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Identify this mystery machine (SS30/SS50 system?) aka EPSILON computer (?)

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    Identify this mystery machine (SS30/SS50 system?) aka EPSILON computer (?)

    I found this thing some time ago, and it caught attention of the SS50 & SS30 Computer Bus Chat Facebook group admin and since then we are discussing it there, although it's very small group...

    Right now I already have checked the PSU, cleaned/inspected floppy drives, traced a portion of the I/O board and I try to get some serial output out if it (no success so far). I also dumped the EPROM contents.

    Photo documentation is at:

    I'm looking for any information/documentation regarding this machine.
    Check out my YouTube channel - the Rusty Bits

    Judging by the eurocard connector and the dates on the newer logic ICs, I would guess that this is possibly a PLC. Based on the variety of date codes, flux, and lack of solder mask, I think it might not have been a widely available commercial product.
    Also, there is something unusual about the way the EPROM binary is laid out. If I disassemble the entire 4K at $F000, I get an odd looking reset and NMI vector:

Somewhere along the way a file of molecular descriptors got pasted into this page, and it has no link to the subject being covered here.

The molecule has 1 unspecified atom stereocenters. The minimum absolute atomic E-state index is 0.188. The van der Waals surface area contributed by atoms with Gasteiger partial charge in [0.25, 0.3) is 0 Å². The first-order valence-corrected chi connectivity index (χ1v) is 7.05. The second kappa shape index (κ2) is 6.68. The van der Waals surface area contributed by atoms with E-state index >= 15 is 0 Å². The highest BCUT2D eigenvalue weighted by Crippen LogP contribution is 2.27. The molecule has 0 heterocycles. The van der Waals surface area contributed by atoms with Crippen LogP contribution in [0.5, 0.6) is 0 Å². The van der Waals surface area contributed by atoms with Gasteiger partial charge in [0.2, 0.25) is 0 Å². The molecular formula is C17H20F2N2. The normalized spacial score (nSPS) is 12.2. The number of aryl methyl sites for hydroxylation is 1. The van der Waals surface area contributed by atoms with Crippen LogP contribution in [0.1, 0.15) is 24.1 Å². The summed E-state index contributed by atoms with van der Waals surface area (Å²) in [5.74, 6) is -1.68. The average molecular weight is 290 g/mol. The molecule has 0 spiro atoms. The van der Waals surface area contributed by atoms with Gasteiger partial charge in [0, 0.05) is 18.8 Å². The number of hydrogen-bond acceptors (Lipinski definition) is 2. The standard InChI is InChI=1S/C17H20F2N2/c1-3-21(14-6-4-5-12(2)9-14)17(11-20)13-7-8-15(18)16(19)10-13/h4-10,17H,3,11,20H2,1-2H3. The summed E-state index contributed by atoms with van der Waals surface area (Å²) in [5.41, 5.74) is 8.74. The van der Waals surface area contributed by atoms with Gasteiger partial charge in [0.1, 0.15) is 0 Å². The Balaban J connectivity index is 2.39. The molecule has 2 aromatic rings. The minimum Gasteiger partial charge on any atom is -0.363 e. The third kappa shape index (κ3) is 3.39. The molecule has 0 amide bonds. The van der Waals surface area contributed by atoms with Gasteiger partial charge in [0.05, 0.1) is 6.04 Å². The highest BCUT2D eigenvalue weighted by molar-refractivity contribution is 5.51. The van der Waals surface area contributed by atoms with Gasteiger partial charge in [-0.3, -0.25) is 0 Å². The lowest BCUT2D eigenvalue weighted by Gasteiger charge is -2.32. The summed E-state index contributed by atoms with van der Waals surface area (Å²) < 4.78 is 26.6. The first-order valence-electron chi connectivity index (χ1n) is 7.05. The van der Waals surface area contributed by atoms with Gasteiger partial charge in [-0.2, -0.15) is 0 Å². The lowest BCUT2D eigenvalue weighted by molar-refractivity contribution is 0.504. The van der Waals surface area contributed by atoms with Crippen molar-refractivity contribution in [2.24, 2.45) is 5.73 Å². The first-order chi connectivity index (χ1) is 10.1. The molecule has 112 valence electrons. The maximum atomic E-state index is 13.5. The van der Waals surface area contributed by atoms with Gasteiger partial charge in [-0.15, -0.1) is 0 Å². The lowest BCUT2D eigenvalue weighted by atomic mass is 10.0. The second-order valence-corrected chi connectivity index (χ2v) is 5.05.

svec_NMI FDB hdlr_NMI ;FFFC: 17 65 '.e'
    svec_RST FDB hdlr_RST ;FFFE: 30 4E '0N'

    But, If I just disassemble the first 2K at $F800, I get a much more reasonable looking reset and NMI vector:
    svec_NMI FDB hdlr_NMI ;FFFC: FD 8C '..'
    svec_RST FDB hdlr_RST ;FFFE: F0 00 '..'
    With the full 4K binary, those are sitting at $F7FC. So, I think some logic may be inverting one of the address lines (A11?) for the EEPROM, or possibly doing other tricks with how it is addressed. Everything is standard logic, so I would figure out how the EEPROM is really addressed before spending any more time disassembling it.
    Last edited by epooch; September 14, 2021, 05:44 PM.


      The jumper from the 74S288 (PROM) to the EPROM is controlling A11 and possibly inverting it. The other jumper (that forms an X) possibly restores the normal A11 signal to the other ROM IC sockets. That PROM probably controls the memory map of the device, similar to how a PAL or GAL would normally be used.